Intermittent Fasting Isn’t As Effective As Cutting Calori



A new study suggests that some people can achieve their weight loss goals without restricting their eating to certain times of the day.In a new study, researchers found that people who ate a greater number of large or medium meals during the day were more likely to gain weight.Multiple small meals a day may help people avoid gaining weight, say experts.

One of the most common reasons that people try intermittent fasting is for weight loss, especially at the beginning of the year when health goals jump to the top of many to-do lists.

But a new study suggests that some people can achieve their weight loss goals without restricting their eating to certain times of the day.

Researchers say that calorie restriction appears more successful than intermittent fasting for weight loss.

Over the course of a six-year study, researchers found that people who ate a greater number of large or medium meals during the day were more likely to gain weight.

In contrast, those who ate smaller meals were more likely to lose weight during this time.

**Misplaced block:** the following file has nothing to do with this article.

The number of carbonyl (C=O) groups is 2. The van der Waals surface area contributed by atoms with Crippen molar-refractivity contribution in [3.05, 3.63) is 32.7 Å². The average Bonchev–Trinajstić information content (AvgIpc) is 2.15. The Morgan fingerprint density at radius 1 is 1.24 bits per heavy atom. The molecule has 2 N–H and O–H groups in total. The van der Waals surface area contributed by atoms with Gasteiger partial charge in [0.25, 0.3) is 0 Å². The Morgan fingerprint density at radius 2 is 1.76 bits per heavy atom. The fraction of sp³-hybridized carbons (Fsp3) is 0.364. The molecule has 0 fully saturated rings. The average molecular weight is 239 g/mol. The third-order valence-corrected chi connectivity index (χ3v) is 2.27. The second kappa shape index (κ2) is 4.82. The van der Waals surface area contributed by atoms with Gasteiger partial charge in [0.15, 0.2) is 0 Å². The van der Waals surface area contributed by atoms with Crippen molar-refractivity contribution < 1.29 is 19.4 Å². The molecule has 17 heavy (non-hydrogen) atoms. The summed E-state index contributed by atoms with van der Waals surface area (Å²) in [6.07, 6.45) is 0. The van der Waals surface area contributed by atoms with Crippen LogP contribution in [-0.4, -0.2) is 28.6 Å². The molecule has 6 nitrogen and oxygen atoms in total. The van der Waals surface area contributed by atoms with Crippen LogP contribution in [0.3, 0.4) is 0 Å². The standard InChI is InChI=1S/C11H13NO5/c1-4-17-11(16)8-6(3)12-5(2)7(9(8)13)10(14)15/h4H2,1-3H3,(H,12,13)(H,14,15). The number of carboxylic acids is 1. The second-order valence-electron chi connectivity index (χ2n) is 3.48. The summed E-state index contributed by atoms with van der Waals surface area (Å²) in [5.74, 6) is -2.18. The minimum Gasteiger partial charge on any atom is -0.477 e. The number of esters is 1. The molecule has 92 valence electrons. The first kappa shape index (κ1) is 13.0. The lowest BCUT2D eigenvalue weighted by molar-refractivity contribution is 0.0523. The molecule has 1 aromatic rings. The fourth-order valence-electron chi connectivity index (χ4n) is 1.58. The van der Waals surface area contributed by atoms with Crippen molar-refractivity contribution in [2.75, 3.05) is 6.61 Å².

However, the time interval between the first meal and last meal of the day had no impact on people’s weight.

Researchers write that this suggests that the size and frequency of meals — along with total calories eaten per day — have a bigger impact on weight change than the timing of meals.

In the study, published Jan. 18 in the Journal of the American Heart Association, researchers enrolled nearly 550 adults from three health centers.

They obtained people’s height and weight measurements from electronic health records. This was used to calculate participants’ body mass index (BMI), which is a screening tool for overweight and obesity. A higher BMI does not always indicate higher body fat.

Participants used a mobile app for six months to record when they slept and the times and approximate sizes of their meals.

In addition, people completed surveys about their physical activity level, food intake, whether they were trying to lose weight, smoking status, and other factors.

Researchers followed participants for an average of 6.3 years, which included both the six months after enrollment and several years before.

The results showed that…



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